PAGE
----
It's a first draft proposal, and the comments make clear there is discussion over the phrasing. If you look at the cited studies, they found that when natural gifts and talents are considered a prerequisite for a field of study, women and minorities often feel they don't belong.
So they didn't say what they said and no one thinks that, because it's a first draft and they are still talking about it? It only means they still have some people in the room who know this is crap. Please don't make excuses for people doing dishonest things.
I loved the part about natural gifts and talents are considered a prerequisite, and some groups feeling they don't belong. A perfect encapsulation of the foolishness of postmodernism, to consider "interrogating the origin of a truth" more important than whether it is actually true or not. This is how researchers get paid these days.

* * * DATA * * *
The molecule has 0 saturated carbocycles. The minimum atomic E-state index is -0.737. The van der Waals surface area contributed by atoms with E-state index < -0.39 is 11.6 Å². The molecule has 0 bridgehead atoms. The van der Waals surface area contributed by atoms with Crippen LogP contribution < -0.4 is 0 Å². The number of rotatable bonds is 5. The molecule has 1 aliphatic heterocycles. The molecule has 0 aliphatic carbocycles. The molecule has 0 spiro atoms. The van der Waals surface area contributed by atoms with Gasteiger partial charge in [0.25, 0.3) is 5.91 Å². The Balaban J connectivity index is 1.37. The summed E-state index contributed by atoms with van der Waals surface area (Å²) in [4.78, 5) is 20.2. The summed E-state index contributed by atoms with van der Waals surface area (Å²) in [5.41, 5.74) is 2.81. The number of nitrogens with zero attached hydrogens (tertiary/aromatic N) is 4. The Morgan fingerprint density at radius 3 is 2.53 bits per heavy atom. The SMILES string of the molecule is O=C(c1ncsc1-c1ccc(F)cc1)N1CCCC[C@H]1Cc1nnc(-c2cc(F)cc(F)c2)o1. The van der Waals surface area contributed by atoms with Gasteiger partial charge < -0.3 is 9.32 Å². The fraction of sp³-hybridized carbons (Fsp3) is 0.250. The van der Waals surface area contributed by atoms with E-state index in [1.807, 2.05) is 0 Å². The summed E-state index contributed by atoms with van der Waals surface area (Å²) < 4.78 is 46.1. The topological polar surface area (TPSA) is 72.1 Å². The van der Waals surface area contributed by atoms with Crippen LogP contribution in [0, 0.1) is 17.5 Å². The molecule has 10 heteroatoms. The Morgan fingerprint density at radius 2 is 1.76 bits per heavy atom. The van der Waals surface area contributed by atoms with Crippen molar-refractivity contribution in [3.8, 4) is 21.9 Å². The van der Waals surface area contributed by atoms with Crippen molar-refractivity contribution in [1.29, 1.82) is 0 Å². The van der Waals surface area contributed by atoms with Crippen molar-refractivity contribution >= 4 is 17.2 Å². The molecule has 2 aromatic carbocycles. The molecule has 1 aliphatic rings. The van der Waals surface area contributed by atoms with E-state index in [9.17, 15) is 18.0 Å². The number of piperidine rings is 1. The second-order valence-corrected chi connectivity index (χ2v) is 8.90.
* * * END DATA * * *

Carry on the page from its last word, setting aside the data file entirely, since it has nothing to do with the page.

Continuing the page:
Assistant Village Idiot: So they didn't say what they said and no one thinks that
We never made a universal claim that no one believed that genetics has no influence, only that it is not the consensus view of experts. The question has always been the relative importance of genetics and the environment. Also, initial drafts are not representative of expert opinion, which is the result of a process of examination.
In any case, you are misunderstanding the claim based on the poor wording of a first draft. Rather, studies show that the vast majority of students can learn maths, that it is not something that only the most brilliant students can excel in, and that it is important tool for many different fields of study. Furthermore, women and minorities have often been told they are not good at maths; so promoting maths as only for the most brilliant discourages many people who would otherwise benefit from and possibly excel at the study.